Entropy, and Short Codes

Suppose you have a system X that’s equally likely to be in any of 8 possible states:

{X1, X2, X3, X4, X5, X6, X7, X8.}

There’s an extraordinarily ubiquitous quantity—in physics, mathematics, and even biology—called entropy; and the entropy of X is 3 bits. This means that, on average, we’ll have to ask 3 yes-or-no questions to find out X’s value. For example, someone could tell us X’s value using this code:

X1: 001 X2: 010 X3: 011 X4: 100
X5: 101 X6: 110 X7: 111 X8: 000

So if I asked “Is the first symbol 1?” and heard “yes”, then asked “Is the second symbol 1?” and heard “no”, then asked “Is the third symbol 1?” and heard “no”, I would know that X was in state 4.

Now suppose that the system Y has four possible states with the following probabilities:

Y1: 12 (50%) Y2: 14 (25%) Y3: 18 (12.5%) Y4: 18 (12.5%)

Then the entropy of Y would be 1.75 bits, meaning that we can find out its value by asking 1.75 yes-or-no questions.

What does it mean to talk about asking one and three-fourths of a question? Imagine that we designate the states of Y using the following code:

Y1: 1 Y2: 01 Y3: 001 Y4: 000

First you ask, “Is the first symbol 1?” If the answer is “yes”, you’re done: Y is in state 1. This happens half the time, so 50% of the time, it takes 1 yes-or-no question to find out Y’s state.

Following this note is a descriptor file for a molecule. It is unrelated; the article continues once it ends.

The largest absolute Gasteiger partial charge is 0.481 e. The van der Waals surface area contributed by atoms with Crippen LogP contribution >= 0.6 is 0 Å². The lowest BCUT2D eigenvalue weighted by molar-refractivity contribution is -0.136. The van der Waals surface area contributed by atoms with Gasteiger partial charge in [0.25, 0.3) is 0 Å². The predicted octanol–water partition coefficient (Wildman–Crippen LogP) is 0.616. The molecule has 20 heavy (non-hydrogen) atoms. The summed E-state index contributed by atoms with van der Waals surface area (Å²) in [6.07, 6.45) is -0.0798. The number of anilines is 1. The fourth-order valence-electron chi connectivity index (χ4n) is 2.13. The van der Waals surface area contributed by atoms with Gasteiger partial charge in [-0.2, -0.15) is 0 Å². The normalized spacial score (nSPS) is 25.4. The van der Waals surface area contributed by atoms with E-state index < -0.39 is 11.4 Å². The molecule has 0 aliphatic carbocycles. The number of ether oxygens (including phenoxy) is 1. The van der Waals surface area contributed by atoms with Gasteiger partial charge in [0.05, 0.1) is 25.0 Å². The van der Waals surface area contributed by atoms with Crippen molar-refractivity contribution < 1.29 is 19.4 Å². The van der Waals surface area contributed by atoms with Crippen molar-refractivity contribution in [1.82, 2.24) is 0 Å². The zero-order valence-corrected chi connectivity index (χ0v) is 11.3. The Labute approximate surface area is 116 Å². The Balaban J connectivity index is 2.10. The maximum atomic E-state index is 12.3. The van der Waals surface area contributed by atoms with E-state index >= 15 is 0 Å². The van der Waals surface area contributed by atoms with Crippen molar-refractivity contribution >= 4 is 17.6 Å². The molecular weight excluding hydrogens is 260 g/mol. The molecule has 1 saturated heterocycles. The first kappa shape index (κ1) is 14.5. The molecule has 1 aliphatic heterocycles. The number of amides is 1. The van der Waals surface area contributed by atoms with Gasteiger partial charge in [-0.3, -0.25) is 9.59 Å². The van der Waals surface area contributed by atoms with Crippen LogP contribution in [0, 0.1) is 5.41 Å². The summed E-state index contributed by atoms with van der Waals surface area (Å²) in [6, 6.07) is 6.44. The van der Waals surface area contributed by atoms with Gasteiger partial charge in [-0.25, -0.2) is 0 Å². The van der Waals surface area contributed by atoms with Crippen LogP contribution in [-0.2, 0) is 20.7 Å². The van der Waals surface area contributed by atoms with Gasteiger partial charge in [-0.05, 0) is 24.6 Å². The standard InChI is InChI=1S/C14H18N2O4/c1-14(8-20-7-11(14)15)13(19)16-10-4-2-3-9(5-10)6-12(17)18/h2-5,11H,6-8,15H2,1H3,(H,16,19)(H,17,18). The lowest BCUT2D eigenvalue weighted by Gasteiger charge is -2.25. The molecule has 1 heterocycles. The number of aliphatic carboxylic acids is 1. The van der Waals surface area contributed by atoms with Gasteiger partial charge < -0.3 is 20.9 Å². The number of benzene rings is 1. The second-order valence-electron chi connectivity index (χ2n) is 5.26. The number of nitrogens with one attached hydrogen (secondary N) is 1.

Suppose that instead the answer is “No”. Then you ask, “Is the second symbol 1?” If the answer is “yes”, you’re done: Y is in state 2. Y is in state 2 with probability 14, and each time Y is in state 2 we discover this fact using two yes-or-no questions, so 25% of the time it takes 2 questions to discover Y’s state.

If the answer is “No” twice in a row, you ask “Is the third symbol 1?” If “yes”, you’re done and Y is in state 3; if “no”, you’re done and Y is in state 4. The 18 of the time that Y is in state 3, it takes three questions; and the 18 of the time that Y is in state 4, it takes three questions.

(1/​2 * 1) + (1/​4 * 2) + (1/​8 * 3) + (1/​8 * 3)
= 0.5 + 0.5 + 0.375 + 0.375
= 1.75.

The general formula for the entropy of a system S is the sum, over all Si, of -p(Si)*log2(p(Si)).

For example, the log (base 2) of 18 is −3. So -(1/​8 * −3) = 0.375 is the contribution of state S4 to the total entropy: 18 of the time, we have to ask 3 questions.

You can’t always devise a perfect code for a system, but if you have to tell someone the state of arbitrarily many copies of S in a single message, you can get arbitrarily close to a perfect code. (Google “arithmetic coding” for a simple method.)

Now, you might ask: “Why not use the code 10 for Y4, instead of 000? Wouldn’t that let us transmit messages more quickly?”

But if you use the code 10 for Y4 , then when someone answers “Yes” to the question “Is the first symbol 1?”, you won’t know yet whether the system state is Y1 (1) or Y4 (10). In fact, if you change the code this way, the whole system falls apart—because if you hear “1001”, you don’t know if it means “Y4, followed by Y2″ or “Y1, followed by Y3.”